[India] As part of its outreach programme to provide alternative livelihood to economically backward fisherfolk, who are engaged in wild seaweed collection in the Gulf of Mannar Biosphere Reserve, Marine Algal Research Station (MARS) in Mandapam has distributed rafts for cultivation of seaweeds in Kunthukal area.
Amitava Das, Director, CSIR-Central Salt and Marine Chemicals Research Institute (CSIR-CSMCRI), Bhavnagar, distributed the rafts free of cost to the women from Chinnapalam on Wednesday in the presence of K. Easwaran, Scientist in-charge of MARS, and Senior Scientist M. Ganesan.
“This is part of our outreach programme to provide alternative livelihood to the fisher folk and ensure that the technologies developed at research stations benefited the local population,” Mr. Das who was on three-day visit to MARS, a unit of CSIR-CSMCRI, told The Hindu . After the Centre banned import of seaweeds from Morocco, there was a huge demand for seaweed in food, pharmaceutical, chemical and fertilizer industries in the country, he said, adding the Gulf of Mannar region was one of the top producers of seaweed in the country. The fisherwomen who were allowed wild collection of ‘Gracilaria edulis’, were trained to cultivate this species and two other species – Gracilaria debilis and highly remunerative Gelideilla acerosa, using raft method, Mr. Easwaran said.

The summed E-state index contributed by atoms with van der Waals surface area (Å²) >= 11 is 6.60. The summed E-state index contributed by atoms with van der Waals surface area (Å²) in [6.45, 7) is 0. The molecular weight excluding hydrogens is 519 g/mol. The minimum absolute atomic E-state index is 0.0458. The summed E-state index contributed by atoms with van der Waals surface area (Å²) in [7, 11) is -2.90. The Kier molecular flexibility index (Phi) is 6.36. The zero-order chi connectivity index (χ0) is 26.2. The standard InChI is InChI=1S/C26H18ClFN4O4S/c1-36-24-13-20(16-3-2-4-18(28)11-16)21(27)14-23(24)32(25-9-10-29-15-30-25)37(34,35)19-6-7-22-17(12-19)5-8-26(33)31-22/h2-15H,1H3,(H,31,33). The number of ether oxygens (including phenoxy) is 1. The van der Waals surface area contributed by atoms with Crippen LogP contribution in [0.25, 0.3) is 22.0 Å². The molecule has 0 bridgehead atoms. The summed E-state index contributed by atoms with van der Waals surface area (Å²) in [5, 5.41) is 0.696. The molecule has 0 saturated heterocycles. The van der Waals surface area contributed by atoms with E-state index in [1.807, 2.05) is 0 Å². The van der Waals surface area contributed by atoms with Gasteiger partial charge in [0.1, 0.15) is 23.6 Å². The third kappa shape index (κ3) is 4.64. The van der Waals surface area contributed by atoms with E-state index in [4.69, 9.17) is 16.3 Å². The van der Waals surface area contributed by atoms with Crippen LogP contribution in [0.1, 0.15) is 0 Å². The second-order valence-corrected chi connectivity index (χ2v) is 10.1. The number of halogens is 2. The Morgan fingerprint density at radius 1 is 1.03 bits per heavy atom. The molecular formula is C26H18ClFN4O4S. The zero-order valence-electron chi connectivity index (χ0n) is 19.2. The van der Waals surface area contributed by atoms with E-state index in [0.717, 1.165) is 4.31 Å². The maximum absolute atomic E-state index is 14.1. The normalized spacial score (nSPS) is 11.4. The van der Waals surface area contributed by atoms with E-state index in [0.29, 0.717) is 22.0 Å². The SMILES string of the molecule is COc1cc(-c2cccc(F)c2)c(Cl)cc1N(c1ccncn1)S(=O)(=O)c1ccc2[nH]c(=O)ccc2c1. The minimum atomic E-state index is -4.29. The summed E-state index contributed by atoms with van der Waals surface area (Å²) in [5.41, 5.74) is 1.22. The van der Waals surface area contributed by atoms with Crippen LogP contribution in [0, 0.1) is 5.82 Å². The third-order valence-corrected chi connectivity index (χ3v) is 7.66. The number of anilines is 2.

As they were allowed wild collection only for 12 days a month, the women could earn additional income by cultivating seaweed using raft method, Mr. Eswaran said. The women would have no marketing problem.
Photo: Amitava Das, Director, CSIR-Central Salt and Marine Chemicals Research Institute, Bhavnagar (extreme left), taking a look at seaweed cultivated in raft near Kunthukal.— Photo: L. Balachandar
View original article at: Fisherwomen get into seaweed cultivation